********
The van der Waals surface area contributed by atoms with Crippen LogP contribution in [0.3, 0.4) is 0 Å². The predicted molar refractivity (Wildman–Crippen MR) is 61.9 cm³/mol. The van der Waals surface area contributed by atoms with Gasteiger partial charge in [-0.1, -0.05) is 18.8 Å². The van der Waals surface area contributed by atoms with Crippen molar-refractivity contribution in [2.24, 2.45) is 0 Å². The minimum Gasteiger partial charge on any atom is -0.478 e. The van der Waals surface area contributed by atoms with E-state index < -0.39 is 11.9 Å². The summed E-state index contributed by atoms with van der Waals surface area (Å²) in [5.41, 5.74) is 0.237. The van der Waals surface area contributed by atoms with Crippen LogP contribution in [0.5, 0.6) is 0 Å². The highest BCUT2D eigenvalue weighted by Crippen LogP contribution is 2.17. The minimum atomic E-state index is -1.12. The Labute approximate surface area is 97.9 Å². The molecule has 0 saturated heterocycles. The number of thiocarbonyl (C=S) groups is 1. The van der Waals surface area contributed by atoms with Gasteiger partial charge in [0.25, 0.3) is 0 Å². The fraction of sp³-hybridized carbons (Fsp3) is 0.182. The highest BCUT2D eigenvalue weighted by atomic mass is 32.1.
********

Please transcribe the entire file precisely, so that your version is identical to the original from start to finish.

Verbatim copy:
The van der Waals surface area contributed by atoms with Crippen LogP contribution in [0.3, 0.4) is 0 Å². The predicted molar refractivity (Wildman–Crippen MR) is 61.9 cm³/mol. The van der Waals surface area contributed by atoms with Gasteiger partial charge in [-0.1, -0.05) is 18.8 Å². The van der Waals surface area contributed by atoms with Crippen molar-refractivity contribution in [2.24, 2.45) is 0 Å². The minimum Gasteiger partial charge on any atom is -0.478 e. The van der Waals surface area contributed by atoms with E-state index < -0.39 is 11.9 Å². The summed E-state index contributed by atoms with van der Waals surface area (Å²) in [5.41, 5.74) is 0.237. The van der Waals surface area contributed by atoms with Crippen LogP contribution in [0.5, 0.6) is 0 Å². The highest BCUT2D eigenvalue weighted by Crippen LogP contribution is 2.17. The minimum atomic E-state index is -1.12. The Labute approximate surface area is 97.9 Å². The molecule has 0 saturated heterocycles. The number of thiocarbonyl (C=S) groups is 1. The van der Waals surface area contributed by atoms with Gasteiger partial charge in [0.25, 0.3) is 0 Å². The fraction of sp³-hybridized carbons (Fsp3) is 0.182. The highest BCUT2D eigenvalue weighted by atomic mass is 32.1.